An MTR reduction correlates with myelin and axonal loss in postmortem tissue from the spinal cord25 and brain26 in multiple sclerosis, experimental allergic encephalitis,27 toxic demyelination,28 wallerian degeneration,29 and experimental brain injury.30 In vivo white matter MTR decreases occur in conditions with myelin or axonal loss, for example, multiple sclerosis,31 central pontine myelinolysis,32 cerebral ischemia,33 systemic lupus,34 human immunodeficiency virus infection,35 and traumatic brain injury.36 Gray matter abnormalities have been studied less extensively, but wallerian degeneration triggered by distant axonal damage and microscopic lesions are thought to explain cortical MTR reductions in multiple sclerosis.37 The first study to use MTI in chronic schizophrenia38 reported widespread cortical MTR reductions indicative of subtle structural abnormalities, which may reflect reported changes in dendritic density.39
To the best of our knowledge, this study is the first application of MTI to the investigation of patients with first-episode schizophrenia, whom we compared with healthy volunteers using the MTR, an index of signal loss derived from MTIs. We also acquired high-resolution volumetric images to assess for atrophy. Voxel-based morphometric (VBM) analysis was used to study group differences using both types of imaging because VBM reduces observer bias and allows whole-brain analysis. Our hypothesis was that frontotemporal abnormalities would be detectable by the time patients first present to medical attention. Based on findings in chronic schizophrenia,38 we further predicted that the MTR would be more sensitive to these abnormalities than conventional T1-weighted volumetric imaging.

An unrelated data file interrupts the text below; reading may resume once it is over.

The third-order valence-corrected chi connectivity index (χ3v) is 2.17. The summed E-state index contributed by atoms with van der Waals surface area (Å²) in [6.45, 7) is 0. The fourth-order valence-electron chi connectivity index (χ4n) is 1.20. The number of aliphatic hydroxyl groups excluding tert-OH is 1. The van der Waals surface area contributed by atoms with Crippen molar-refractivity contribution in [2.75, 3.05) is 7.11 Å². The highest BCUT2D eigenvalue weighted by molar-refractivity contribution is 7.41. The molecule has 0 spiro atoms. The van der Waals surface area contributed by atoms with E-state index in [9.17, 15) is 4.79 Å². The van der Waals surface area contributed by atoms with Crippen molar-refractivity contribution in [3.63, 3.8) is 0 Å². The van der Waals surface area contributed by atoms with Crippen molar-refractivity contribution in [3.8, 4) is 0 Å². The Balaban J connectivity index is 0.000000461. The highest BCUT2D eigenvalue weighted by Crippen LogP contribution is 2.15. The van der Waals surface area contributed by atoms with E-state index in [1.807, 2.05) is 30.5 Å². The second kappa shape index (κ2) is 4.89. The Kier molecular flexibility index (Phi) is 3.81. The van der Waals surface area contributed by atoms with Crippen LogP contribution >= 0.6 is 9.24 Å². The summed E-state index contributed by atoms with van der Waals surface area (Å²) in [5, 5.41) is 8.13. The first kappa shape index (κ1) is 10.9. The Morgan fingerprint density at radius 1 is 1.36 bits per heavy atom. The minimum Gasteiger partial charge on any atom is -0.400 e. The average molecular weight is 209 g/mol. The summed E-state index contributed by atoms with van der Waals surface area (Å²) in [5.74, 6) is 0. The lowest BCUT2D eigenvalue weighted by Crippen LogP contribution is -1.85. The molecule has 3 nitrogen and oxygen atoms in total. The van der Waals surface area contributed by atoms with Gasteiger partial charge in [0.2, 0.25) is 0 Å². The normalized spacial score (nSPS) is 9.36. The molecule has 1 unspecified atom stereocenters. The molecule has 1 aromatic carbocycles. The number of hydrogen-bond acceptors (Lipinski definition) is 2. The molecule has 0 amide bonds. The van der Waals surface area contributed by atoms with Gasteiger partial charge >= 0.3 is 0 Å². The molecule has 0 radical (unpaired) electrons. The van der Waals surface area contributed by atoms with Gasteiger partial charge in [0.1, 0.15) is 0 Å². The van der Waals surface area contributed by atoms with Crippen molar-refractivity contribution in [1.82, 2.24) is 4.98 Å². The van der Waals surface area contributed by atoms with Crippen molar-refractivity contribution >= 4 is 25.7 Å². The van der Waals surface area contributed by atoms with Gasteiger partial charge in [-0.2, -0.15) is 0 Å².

Thirty patients (19 were men and 3 were left-handed) with a mean age of 27.3 years (range, 18-47 years) were examined. The catchment area included deprived inner city and affluent suburban areas of London. Patients were recruited as soon as possible after first presenting to mental health services with schizophreniform psychosis (DSM-IV). Diagnostic criteria were reviewed by 2 experienced clinicians (E.M.J.) 1 year after recruitment to establish a diagnosis of schizophrenia. One patient was lost to follow-up before this diagnostic review. Antipsychotic medications included olanzapine, risperidone, sulpiride, haloperidol, and zuclopenthixol (19 patients used atypical agents, 6 used typical agents, and 5 were unmedicated). Symptom severity was assessed using the Scale for the Assessment of Negative Symptoms, the Scale for the Assessment of Positive Symptoms,40 and the Comprehensive Psychopathological Rating Scale.41 We also determined handedness42 and parental social class43 and estimated premorbid IQ using the National Adult Reading Test.44Table 1 summarizes demographic and clinical indices.